Parental food allergy information needs: a qualitative study

Hu, Wendy; Grbich, Carol; Kemp, Andrew
September 2007
Archives of Disease in Childhood;Sep2007, Vol. 92 Issue 9, p771
Academic Journal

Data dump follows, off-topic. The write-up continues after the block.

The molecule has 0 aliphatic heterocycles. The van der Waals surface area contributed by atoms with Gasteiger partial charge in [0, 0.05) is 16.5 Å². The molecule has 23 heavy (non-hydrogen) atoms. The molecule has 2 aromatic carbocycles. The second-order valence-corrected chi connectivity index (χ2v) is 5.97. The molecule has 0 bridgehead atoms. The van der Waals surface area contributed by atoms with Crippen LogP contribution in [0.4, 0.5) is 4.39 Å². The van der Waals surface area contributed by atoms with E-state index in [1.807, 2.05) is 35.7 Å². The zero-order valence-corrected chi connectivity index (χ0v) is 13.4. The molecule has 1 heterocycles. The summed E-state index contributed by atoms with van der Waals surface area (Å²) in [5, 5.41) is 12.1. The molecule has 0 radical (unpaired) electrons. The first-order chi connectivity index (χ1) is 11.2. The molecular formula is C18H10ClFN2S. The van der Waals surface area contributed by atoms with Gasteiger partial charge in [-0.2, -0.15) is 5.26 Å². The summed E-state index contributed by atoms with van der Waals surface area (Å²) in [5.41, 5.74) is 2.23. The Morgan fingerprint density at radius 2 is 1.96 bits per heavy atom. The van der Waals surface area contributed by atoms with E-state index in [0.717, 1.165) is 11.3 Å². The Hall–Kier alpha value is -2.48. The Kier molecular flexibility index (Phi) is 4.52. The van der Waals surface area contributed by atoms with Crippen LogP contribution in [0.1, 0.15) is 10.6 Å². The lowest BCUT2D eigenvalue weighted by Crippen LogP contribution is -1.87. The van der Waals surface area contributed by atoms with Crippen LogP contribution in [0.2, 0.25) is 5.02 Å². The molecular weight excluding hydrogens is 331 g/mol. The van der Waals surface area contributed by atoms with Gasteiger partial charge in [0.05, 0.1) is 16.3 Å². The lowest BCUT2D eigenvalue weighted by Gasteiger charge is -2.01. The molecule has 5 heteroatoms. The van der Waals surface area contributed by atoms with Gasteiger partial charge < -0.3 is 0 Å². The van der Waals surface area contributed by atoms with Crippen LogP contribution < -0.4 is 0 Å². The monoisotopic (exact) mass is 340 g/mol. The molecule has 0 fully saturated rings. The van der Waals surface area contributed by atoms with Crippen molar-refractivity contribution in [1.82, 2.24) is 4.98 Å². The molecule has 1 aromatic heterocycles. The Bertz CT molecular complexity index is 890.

Objective: To examine information needs and preferences of parents regarding food allergy. Design: Qualitative study including in-depth semi-structured interviews and focus group discussions. Data were audio-recorded, transcribed verbatim and analysed using the constant comparative method, aided by participant checking of interview summaries, independent reviewers and qualitative analysis software. Participants: 84 parents of children with food allergy. Setting: Three paediatric allergy clinics and a national consumer organisation. Results: Most parent participants had received third level education (72%) and 39% had occupational backgrounds in health and education. Parents experienced different phases in their need for information: at diagnosis when there is an intense desire for information, at follow-up when there is continuing uncertainty about allergy severity and appropriate management, and at new events and milestones. They preferred information to be provided in a variety of formats, with access to reliable individualised advice between clinic appointments, within the context of an ongoing relationship with a health professional. Parents wished to know the reasoning behind doctor's opinions and identified areas of core information content, including unaddressed topics such as what to feed their child rather than what to avoid. Suboptimal information provision was cited by parents as a key reason for seeking second opinions. Conclusion: Parents with children with food allergies have unmet information needs. Study findings may assist in the design and implementation of targeted educational strategies which better meet parental needs and preferences.


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